Bee Health: That's What It's All About

Feb 18, 2015

"Bee health" is on the minds of beekeepers, scientists, farmers, growers, gardeners, environmentalists and generally, everyone who cares about bees. Which should be everyone.

So we're looking forward to a special seminar by Pennsylvania State University bee scientist Christina Grozinger on "Bee Health: from Genes to Landscapes” on Friday, March 6 at the University of California, Davis.

Grozinger, professor of entomology at Penn State and director of the Center for Pollinator Research, will present the seminar at  1 p.m. in 122 Briggs, off Kleiber Hall Drive. Her host is her former graduate student, Extension apiculturist Elina Niño, UC Davis Department of Entomology and Nematology. Niño received her doctorate from Penn State.

 "Populations of honey bees and other pollinators are in decline globally due to the effects of multiple biotic and abiotic stressors," Grozinger says in her abstract. "We have examined the impacts of several of these stressors (pathogens, parasites, and pesticides) on honey bee workers at the genomic level to determine if they perturb common or distinct pathways, and if these pathways are related to particular physiological functions or social behaviors. Parasitization with Nosema and chronic sublethal pesticide exposure both modulate expression of metabolic and nutrition-related pathways, suggesting that nutritional parameters can mitigate the impact of these stressors."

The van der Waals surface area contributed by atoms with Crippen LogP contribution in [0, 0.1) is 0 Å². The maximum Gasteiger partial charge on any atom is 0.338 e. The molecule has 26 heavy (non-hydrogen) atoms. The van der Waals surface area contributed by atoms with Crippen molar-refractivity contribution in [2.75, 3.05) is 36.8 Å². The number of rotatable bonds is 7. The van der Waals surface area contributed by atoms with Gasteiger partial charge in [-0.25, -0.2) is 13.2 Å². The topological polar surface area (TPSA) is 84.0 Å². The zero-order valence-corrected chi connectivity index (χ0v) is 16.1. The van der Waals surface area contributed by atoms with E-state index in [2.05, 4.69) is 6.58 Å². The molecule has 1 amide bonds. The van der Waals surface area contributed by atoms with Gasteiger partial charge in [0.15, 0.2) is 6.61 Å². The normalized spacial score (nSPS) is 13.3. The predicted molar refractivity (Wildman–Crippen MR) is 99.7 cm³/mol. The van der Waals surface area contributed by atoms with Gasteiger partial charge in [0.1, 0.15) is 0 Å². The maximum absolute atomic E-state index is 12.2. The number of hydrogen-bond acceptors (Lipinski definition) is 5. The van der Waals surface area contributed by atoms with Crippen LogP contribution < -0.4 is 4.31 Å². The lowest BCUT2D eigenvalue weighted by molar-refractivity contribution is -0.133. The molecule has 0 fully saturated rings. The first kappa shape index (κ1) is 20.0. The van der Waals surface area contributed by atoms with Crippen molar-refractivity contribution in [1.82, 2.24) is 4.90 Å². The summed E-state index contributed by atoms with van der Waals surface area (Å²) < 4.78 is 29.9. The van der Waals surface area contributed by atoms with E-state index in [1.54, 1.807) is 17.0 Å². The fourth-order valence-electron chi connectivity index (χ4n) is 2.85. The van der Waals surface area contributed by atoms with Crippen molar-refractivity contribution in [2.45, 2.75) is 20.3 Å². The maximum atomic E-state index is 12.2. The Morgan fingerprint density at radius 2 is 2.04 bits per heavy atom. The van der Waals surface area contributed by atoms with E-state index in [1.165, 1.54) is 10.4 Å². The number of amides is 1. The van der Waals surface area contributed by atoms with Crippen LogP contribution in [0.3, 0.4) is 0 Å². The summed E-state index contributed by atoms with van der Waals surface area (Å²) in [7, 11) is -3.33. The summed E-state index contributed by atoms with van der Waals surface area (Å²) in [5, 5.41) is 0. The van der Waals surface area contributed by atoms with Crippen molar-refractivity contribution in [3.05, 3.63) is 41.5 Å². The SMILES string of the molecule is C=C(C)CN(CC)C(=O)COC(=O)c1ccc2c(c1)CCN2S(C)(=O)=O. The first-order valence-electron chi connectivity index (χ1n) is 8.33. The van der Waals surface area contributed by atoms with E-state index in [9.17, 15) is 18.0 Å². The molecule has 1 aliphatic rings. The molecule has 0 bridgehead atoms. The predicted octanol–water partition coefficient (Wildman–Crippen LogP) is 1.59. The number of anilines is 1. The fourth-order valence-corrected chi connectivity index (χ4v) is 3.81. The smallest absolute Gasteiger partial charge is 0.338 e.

"Additional testing demonstrated that diet can significantly influence individual bees' sensitivity to pesticides," Grozinger continues. "Furthermore, we have demonstrated that the nutritional quality of floral resources is influenced by environmental conditions, and, in turn, influences foraging preferences of bees.  Overall, our results demonstrate that the nutritional quality of floral resources is modulated by multiple factors, bees use nutritional cues while foraging, and high quality nutrition improves bees' resistance to stressors."

Grozinger received her bachelor's degree from McGill University in 1997, her master's degree from Harvard in 1990 and her doctorate from Harvard in 2001.  Her areas of expertise include pollinators, honey bees, social insects, genomics, immunity, behavior and physiology.  See her website for more about her lab research.

Grozinger's seminar will be video-recorded for later viewing on UCTV Seminars. Matthew Prebus, graduate student in the Phil Ward lab, will record the seminar.